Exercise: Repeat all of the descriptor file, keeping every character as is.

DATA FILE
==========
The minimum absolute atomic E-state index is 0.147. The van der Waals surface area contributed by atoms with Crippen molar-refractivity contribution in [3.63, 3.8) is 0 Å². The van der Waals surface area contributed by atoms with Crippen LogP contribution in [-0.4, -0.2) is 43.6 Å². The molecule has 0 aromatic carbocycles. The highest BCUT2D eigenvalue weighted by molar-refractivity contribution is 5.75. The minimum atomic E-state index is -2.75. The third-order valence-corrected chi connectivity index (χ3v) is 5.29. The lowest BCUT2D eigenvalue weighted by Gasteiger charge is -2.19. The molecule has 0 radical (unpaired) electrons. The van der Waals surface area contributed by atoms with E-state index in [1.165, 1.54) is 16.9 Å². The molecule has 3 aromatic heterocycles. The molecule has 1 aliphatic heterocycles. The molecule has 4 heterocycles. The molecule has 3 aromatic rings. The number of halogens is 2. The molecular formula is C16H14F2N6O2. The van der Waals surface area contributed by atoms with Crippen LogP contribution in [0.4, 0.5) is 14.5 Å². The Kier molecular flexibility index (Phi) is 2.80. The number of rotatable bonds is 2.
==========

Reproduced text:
The minimum absolute atomic E-state index is 0.147. The van der Waals surface area contributed by atoms with Crippen molar-refractivity contribution in [3.63, 3.8) is 0 Å². The van der Waals surface area contributed by atoms with Crippen LogP contribution in [-0.4, -0.2) is 43.6 Å². The molecule has 0 aromatic carbocycles. The highest BCUT2D eigenvalue weighted by molar-refractivity contribution is 5.75. The minimum atomic E-state index is -2.75. The third-order valence-corrected chi connectivity index (χ3v) is 5.29. The lowest BCUT2D eigenvalue weighted by Gasteiger charge is -2.19. The molecule has 0 radical (unpaired) electrons. The van der Waals surface area contributed by atoms with E-state index in [1.165, 1.54) is 16.9 Å². The molecule has 3 aromatic heterocycles. The molecule has 1 aliphatic heterocycles. The molecule has 4 heterocycles. The molecule has 3 aromatic rings. The number of halogens is 2. The molecular formula is C16H14F2N6O2. The van der Waals surface area contributed by atoms with Crippen LogP contribution in [0.4, 0.5) is 14.5 Å². The Kier molecular flexibility index (Phi) is 2.80. The number of rotatable bonds is 2.